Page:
In 2008, the trees were thinned out again and the current plantation density is 210 trees/ha. The plantation is now ready for more timber to be harvested with McAdam estimating that the agroforestry currently has a livestock carrying capacity of 30% when compared to the grassland plot. He believes that the optimum density for a mature ash plantation is around 120 trees/ha.

“If a farmer plants an area for forest, then that’s it, there’s nothing they can do with it for years until the trees are ready for harvest.

“Agroforestry is more flexible. You can remove trees and focus more on grazing or keep them in, and even plant more if you want, to focus more on timber production. You are not tied in for 30 to 50 years,” McAdam said.

Dry soils

With leaves intercepting rainfall and roots taking up significant amounts of water from the soil, the ground in the agroforestry plot is dry. McAdam said that this has allowed between 10 to 13 weeks of extra grazing per year for sheep, compared to the grassland plot. This is mostly in the late autumn and early spring, meaning that as the trees have grown, the winter housing requirement has reduced. There is also significant shelter under the trees which sheep favour during wet and windy weather, as well as during sunny conditions. The trees at the Loughgall site are at the stage of maturity where cattle could also graze the agroforestry without causing damage to trees.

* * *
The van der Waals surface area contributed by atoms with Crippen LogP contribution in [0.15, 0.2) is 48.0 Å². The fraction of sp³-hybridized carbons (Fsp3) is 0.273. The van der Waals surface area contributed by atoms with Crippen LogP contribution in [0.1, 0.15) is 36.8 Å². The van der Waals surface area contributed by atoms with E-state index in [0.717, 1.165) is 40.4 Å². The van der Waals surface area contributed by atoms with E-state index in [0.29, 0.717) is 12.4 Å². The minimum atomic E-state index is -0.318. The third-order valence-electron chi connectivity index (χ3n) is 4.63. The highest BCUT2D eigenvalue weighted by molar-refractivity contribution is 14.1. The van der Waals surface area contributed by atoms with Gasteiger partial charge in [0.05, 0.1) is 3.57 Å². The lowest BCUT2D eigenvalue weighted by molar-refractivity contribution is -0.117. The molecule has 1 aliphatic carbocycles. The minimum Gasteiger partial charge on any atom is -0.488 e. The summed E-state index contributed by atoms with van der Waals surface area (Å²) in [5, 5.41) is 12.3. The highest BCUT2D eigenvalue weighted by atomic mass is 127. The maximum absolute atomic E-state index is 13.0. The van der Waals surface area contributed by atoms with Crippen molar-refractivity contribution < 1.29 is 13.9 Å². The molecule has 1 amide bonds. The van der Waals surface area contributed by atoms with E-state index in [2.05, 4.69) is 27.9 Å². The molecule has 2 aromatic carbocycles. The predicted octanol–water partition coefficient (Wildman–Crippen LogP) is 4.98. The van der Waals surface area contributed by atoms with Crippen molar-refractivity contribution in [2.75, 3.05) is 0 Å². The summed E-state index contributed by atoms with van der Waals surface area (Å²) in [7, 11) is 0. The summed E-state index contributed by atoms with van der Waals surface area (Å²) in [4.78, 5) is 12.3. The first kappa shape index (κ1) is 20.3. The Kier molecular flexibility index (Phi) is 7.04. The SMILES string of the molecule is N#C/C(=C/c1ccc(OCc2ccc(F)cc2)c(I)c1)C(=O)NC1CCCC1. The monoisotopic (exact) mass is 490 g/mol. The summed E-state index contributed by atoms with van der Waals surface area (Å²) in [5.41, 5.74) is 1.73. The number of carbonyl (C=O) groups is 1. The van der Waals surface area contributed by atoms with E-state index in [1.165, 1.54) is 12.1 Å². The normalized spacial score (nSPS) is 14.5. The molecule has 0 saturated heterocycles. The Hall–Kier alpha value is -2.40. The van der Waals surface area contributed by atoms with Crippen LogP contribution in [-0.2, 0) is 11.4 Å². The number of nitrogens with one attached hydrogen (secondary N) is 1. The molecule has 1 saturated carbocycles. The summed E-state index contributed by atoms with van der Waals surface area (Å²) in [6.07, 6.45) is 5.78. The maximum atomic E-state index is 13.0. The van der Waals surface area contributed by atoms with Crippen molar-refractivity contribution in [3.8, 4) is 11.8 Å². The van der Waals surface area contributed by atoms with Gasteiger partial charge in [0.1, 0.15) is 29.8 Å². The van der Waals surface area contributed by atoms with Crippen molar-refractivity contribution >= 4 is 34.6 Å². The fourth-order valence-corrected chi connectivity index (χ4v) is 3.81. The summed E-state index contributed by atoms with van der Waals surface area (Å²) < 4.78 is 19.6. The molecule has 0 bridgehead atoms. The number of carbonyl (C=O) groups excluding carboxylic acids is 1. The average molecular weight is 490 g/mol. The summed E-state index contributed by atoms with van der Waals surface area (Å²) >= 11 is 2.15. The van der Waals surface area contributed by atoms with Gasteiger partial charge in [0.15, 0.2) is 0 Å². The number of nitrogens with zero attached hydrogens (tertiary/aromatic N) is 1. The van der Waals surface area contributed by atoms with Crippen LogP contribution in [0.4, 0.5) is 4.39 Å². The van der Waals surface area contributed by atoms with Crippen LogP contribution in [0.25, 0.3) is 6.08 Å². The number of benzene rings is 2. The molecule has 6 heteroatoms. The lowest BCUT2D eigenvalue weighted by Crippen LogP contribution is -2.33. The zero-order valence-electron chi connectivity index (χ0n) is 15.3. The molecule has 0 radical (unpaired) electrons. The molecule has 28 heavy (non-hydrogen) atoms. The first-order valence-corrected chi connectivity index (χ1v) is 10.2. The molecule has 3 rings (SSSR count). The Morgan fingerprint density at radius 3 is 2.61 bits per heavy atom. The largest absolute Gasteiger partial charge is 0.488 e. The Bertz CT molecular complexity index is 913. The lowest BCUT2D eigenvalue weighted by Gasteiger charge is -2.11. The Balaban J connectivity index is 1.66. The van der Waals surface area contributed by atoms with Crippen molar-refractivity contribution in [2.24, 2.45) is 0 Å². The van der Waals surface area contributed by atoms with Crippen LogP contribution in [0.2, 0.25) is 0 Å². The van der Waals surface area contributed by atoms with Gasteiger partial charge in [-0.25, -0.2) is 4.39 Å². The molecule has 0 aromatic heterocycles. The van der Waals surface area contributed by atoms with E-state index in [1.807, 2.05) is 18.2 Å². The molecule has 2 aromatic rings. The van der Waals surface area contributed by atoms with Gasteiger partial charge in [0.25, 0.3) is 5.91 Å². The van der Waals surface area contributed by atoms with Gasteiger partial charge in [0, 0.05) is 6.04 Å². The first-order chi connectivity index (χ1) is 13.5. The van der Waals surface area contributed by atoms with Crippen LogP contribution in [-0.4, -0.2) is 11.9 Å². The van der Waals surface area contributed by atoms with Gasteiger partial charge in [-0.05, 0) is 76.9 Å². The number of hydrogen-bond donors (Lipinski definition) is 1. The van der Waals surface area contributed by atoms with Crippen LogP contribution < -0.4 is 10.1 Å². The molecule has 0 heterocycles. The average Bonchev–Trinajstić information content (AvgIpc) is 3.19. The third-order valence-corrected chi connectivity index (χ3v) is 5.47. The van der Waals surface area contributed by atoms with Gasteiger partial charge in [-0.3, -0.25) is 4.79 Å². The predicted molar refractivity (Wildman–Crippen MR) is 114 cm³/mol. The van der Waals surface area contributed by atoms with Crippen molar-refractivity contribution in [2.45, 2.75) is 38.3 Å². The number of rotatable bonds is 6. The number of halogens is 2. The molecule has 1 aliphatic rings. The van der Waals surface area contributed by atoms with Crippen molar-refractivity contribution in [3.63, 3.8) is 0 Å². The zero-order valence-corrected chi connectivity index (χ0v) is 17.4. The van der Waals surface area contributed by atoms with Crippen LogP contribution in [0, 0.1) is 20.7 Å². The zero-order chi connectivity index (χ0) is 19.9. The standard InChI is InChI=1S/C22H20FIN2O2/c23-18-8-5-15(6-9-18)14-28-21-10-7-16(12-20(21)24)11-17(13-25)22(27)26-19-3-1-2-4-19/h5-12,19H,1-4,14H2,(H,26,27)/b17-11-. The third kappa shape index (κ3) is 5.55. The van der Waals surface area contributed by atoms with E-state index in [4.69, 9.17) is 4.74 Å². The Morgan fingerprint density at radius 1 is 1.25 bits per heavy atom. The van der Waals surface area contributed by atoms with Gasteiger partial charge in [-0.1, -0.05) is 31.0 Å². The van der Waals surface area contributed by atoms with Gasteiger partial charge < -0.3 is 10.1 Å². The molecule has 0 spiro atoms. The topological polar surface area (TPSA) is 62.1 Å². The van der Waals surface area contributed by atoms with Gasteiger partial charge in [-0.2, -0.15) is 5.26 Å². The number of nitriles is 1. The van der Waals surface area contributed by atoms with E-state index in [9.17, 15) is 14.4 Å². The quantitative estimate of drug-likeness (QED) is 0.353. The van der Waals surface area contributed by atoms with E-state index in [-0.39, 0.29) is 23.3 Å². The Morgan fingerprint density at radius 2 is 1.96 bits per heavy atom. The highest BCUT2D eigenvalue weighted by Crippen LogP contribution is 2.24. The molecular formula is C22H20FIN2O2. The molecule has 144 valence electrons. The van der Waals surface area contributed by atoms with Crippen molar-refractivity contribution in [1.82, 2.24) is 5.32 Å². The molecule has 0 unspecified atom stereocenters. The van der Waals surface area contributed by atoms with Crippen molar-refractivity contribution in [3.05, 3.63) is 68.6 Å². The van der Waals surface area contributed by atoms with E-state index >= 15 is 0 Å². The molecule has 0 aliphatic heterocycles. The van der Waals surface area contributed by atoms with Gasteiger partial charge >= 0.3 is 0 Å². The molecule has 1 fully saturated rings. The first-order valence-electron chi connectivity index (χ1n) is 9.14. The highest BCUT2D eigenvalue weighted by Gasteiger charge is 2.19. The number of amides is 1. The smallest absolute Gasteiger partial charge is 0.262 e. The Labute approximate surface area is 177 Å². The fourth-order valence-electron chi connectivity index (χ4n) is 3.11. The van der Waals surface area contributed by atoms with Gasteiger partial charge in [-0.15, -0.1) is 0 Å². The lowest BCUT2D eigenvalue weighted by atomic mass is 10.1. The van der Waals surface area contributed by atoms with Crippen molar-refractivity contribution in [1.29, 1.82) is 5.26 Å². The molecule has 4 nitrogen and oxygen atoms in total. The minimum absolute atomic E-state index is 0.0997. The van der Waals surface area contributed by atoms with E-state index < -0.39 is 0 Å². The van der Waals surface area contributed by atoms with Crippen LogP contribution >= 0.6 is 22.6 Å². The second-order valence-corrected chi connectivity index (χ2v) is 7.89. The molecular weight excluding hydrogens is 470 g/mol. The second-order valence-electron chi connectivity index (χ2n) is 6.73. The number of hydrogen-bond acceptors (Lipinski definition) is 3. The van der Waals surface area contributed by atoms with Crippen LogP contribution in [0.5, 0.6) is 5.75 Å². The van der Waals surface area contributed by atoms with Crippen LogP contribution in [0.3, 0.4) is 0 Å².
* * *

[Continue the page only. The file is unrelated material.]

McAdam said that analysis of the leaves and wood from trees in the agroforestry plot shows that nitrogen levels are the same as ash trees in areas of forest at Loughgall. He said that this indicates that fertiliser applied to agroforestry is taken up by the grass and not by the trees.